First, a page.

Photo courtesy of the City of Federal Way                                Mayor Jim Ferrell stands next to the city’s time capsule, set to be buried in November.

Photo courtesy of the City of Federal Way Mayor Jim Ferrell stands next to the city’s time capsule, set to be buried in November.

Federal Way time capsule set to open in 2050

Residents, community groups encouraged to contribute artifacts before capsule is buried for 30 years.

A time capsule of local artifacts will soon be buried within the city for future Federal Wayans of 2050 to discover.

The City of Federal Way will be filling the time capsule with your artifacts during the month of October, leading up to the capsule closing ceremony at noon Friday, Nov. 6, at the Performing Arts and Event Center (PAEC).

The year 2020, as tumultuous as it’s been, is an iconic year as the city’s 30th anniversary, Mayor Jim Ferrell said. He developed the idea for a time capsule to capture and preserve historical moments of the city, while looking forward to the next 30 years when the capsule is opened in 2050.

“I try to capture historic moments in our community,” he said, noting a series of photographs hanging in City Hall and his office deemed “wall-worthy” moments, such as the groundbreaking of the PAEC, the grand opening of Town Square Park, and the installation of the city’s flagpole.

“We’re in the process of making great history for our city,” he said. “What I love about the government is that it’s not just about serving and handling needs of today. It’s plotting a course for tomorrow.”

The city celebrated its 30th birthday on Feb. 28 this year. Ferrell said the milestone has prompted him to envision building a future for the next generation and planning for Federal Way’s future on the 60th anniversary or beyond.

How is the community going to look? What will the future Federal Way community be working on?

“It’s a fun and important conversation to have,” he said.

The cement vault time capsule is 5 feet long and 22.5 inches deep. It will be buried in Town Square Park, although the exact location will not be disclosed. Each artifact included will be sealed and weather-proofed in order to withstand the elements underground for the next three decades.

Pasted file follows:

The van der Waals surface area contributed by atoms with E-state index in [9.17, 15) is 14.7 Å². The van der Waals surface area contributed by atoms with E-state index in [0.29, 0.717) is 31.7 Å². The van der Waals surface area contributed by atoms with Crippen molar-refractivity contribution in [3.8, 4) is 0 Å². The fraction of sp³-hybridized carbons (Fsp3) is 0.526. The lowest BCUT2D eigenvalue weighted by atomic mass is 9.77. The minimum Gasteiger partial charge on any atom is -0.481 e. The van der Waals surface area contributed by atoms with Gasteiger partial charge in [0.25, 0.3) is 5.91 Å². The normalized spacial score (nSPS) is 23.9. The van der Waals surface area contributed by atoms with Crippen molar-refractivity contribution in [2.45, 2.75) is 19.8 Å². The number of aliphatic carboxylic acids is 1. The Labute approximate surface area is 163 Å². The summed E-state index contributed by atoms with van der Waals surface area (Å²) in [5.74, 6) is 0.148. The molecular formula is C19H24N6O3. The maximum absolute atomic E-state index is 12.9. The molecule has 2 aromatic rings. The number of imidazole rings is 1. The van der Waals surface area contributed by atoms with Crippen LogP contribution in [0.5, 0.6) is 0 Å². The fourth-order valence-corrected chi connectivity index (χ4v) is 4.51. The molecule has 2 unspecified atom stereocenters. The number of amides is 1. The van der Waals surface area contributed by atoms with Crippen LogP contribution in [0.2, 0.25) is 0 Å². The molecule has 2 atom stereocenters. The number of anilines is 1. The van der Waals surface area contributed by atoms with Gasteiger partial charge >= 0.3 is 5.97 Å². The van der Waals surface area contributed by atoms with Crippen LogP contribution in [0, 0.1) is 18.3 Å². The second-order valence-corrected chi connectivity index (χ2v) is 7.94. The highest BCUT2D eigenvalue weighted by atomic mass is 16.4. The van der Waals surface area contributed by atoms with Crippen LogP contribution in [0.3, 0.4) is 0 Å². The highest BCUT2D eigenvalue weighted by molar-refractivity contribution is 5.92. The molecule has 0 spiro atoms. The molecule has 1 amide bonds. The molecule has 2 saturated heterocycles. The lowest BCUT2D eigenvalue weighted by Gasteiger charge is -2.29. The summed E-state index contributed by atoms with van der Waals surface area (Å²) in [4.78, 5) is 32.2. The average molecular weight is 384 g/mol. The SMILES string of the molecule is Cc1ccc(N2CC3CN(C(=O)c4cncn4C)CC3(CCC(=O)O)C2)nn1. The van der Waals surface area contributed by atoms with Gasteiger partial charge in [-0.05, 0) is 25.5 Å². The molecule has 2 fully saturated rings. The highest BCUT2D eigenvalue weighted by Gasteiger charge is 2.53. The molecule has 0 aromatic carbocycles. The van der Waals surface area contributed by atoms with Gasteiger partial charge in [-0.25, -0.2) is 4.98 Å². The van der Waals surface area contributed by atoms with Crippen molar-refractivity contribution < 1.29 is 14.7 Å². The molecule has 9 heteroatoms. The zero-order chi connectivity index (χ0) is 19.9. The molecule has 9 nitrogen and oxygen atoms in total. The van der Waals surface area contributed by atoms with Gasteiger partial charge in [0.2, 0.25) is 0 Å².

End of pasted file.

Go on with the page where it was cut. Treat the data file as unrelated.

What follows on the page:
In total, the time capsule project cost about $5,000 of the general fund, Ferrell said.

“In a sense, we’re all time travelers, we just do it one day at a time,” Ferrell said. “What this will be able to do — once we gather the artifacts and representation of who we are today and who our city is — it’ll be a message to the next generation 30 years from now.”

So far, contributions will be collected from the city, various local and national newspapers, Federal Way Public Schools, the Federal Way Historical Society, various cultural communities in Federal Way and more.

Artifacts held inside for safekeeping may include photographs, various local and national newspapers, the city’s Juneteenth and Pride flags that were both flown for the first time last June, and more.

“With COVID-19, social injustices and all of the things that have happened this year, I do think that it’s important for us to take time to appreciate where we are today and where we want to be in 30 years,” Ferrell said.

How to contribute

The city is looking for artifact contributions and suggestions from the community. If you have questions about the capsule or would like to contribute an item, email Pamela.Jones@cityoffederalway.com or call the Mayor’s Office at 253-835-2402.

The lobby to City Hall remains closed due to COVID restrictions, but people can call and make an appointment to drop off items.

The socially-distanced time capsule closing ceremony will be held at noon Nov. 6 at the Performing Arts and Event Center (31510 Pete von Reichbauer Way S.) in Federal Way.


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